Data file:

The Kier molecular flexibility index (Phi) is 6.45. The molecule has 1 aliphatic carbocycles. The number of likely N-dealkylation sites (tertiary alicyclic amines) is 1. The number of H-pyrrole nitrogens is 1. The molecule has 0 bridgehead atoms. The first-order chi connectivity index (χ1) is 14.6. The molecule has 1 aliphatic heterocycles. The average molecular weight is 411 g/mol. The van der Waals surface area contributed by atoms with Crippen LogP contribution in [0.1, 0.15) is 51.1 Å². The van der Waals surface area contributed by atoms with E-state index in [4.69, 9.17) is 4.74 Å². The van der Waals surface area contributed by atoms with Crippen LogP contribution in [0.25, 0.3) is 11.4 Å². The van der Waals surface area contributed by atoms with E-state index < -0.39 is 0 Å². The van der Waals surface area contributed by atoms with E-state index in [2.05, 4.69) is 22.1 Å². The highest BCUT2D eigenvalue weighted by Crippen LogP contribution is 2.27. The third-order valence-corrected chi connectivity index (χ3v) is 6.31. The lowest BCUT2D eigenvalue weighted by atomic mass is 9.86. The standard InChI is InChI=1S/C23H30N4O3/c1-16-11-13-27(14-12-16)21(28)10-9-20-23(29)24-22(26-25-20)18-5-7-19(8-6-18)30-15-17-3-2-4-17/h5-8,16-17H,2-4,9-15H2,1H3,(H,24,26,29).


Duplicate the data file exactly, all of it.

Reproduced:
The Kier molecular flexibility index (Phi) is 6.45. The molecule has 1 aliphatic carbocycles. The number of likely N-dealkylation sites (tertiary alicyclic amines) is 1. The number of H-pyrrole nitrogens is 1. The molecule has 0 bridgehead atoms. The first-order chi connectivity index (χ1) is 14.6. The molecule has 1 aliphatic heterocycles. The average molecular weight is 411 g/mol. The van der Waals surface area contributed by atoms with Crippen LogP contribution in [0.1, 0.15) is 51.1 Å². The van der Waals surface area contributed by atoms with E-state index in [4.69, 9.17) is 4.74 Å². The van der Waals surface area contributed by atoms with Crippen LogP contribution in [0.25, 0.3) is 11.4 Å². The van der Waals surface area contributed by atoms with E-state index < -0.39 is 0 Å². The van der Waals surface area contributed by atoms with E-state index in [2.05, 4.69) is 22.1 Å². The highest BCUT2D eigenvalue weighted by Crippen LogP contribution is 2.27. The third-order valence-corrected chi connectivity index (χ3v) is 6.31. The lowest BCUT2D eigenvalue weighted by atomic mass is 9.86. The standard InChI is InChI=1S/C23H30N4O3/c1-16-11-13-27(14-12-16)21(28)10-9-20-23(29)24-22(26-25-20)18-5-7-19(8-6-18)30-15-17-3-2-4-17/h5-8,16-17H,2-4,9-15H2,1H3,(H,24,26,29).